In commenting on Saddam Hussein's trial, President Bush should have steered away from the subject of international law. Under international law, Saddam is right — he's still the legal president of Iraq.
Don't misinterpret any of this as a defense of Saddam. He deserves to be hanged, shot, chopped into little pieces, etc. His abuses of the Iraqi people are too well-known to be repeated.
Nevertheless, it is important for us to keep our facts straight. Saddam was not overthrown by the Iraqi people. He was overthrown by the U.S. Army. Furthermore, the invasion of Iraq, which resulted in his overthrow, was, under international law, illegal as heck.
Iraq was not at war with us. Iraq had not invaded us or even threatened us. It had not attacked us. Furthermore, it was in compliance with United Nations resolutions. That's why President Bush could not persuade the U.N. Security Council to endorse his invasion. That's why practically the whole world opposed our invasion.
It would have been better if Saddam had been kept on ice until a permanent government was elected in Iraq and we were on the way out. No matter what we say, this trial will be viewed by many in the Muslim world as a show trial staged by the Americans through their puppets in order to justify America's invasion of Iraq. President Bush said publicly two years ago that Saddam should be hanged, so there is not much point in pretending that he's going to get a fair trial. Americans are holding Saddam and his cohorts, and American lawyers trained the judges who will try him.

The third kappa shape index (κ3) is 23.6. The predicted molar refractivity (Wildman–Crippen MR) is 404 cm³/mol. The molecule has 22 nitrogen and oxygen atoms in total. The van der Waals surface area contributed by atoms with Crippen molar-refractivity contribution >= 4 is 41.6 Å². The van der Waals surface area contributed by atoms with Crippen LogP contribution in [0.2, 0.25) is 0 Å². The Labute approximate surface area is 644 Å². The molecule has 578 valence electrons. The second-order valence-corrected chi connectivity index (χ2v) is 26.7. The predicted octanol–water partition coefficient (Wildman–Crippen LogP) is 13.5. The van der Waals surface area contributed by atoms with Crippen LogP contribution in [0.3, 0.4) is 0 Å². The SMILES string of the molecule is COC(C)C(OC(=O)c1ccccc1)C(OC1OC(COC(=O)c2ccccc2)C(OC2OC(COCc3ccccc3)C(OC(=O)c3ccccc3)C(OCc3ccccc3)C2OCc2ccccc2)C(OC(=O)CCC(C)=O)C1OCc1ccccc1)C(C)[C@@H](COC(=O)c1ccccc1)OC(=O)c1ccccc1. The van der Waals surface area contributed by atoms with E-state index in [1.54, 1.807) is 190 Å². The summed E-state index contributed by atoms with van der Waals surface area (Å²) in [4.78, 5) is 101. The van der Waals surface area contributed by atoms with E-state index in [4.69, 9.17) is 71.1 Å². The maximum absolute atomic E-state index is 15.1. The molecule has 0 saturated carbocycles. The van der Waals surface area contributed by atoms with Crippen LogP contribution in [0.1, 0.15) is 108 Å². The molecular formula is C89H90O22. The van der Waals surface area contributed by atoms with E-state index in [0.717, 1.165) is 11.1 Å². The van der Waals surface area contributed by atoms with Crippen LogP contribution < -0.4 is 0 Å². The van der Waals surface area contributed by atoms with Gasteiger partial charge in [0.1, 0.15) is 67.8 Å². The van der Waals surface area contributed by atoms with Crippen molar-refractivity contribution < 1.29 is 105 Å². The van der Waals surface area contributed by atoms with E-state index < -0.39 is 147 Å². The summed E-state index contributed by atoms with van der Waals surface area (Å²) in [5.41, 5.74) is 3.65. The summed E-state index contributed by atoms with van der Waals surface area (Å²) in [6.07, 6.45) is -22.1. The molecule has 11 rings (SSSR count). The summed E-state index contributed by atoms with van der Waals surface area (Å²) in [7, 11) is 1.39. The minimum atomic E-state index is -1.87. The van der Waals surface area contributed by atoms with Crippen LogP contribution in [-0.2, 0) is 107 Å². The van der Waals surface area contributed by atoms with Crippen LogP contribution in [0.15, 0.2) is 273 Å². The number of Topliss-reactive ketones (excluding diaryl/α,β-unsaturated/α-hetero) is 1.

In fact, a fair trial could be embarrassing. When they try him for gassing the Kurds, his lawyers should certainly produce the U.S. Defense Department investigation that blamed the gassing on the Iranians. When he is tried for crushing the Shiite and Kurdish rebellions in 1991, his lawyers should point out that the U.S. government incited them to rebel and then stood by while Saddam's forces crushed them.
And, of course, they can point to American assistance given to Saddam's government through most of the 1980s.
Saddam's trial, coupled with the constitution just passed — though there are clouds concerning the vote — will probably aggravate the divisions in Iraq rather than heal them. As bad as he was when he had power, some Iraqis will inevitably take the position that while he is a blankety-blank, he is our blankety-blank, and Americans should butt out of Iraq's business.
At any rate, the president should not point to this trial as an example of international law. His administration has flouted international law too often. Saddam is not being tried by an international-war-crimes tribunal. He's being tried by an Iraqi court essentially set up under our direction.
One final point to remember is that the Iraqi people who hate Saddam are not asking for justice. They want revenge. They would like nothing more than for us to physically hand him over to the survivors of atrocities so they could tear him to pieces and drag his body parts through the streets. At the same time, the old Baathist remnants are demonstrating in favor of him and calling him a hero. International law is no more popular in Baghdad than it is in Washington, D.C.
It's too bad the Uncle Remus stories have been banned for political incorrectness. Somebody should have read the president the story of Br'er Rabbit and the tar baby. Like Br'er Rabbit, the president's anger caused him to strike out and kick Iraq, and now he's stuck fast, like the rabbit was stuck to the tar baby.
I don't remember who said it, but it is certainly true that it is always easier to go into a country than to get out of it.
October 18, 2005
Charley Reese [send him mail] has been a journalist for 49 years.
© 2005 by King Features Syndicate, Inc.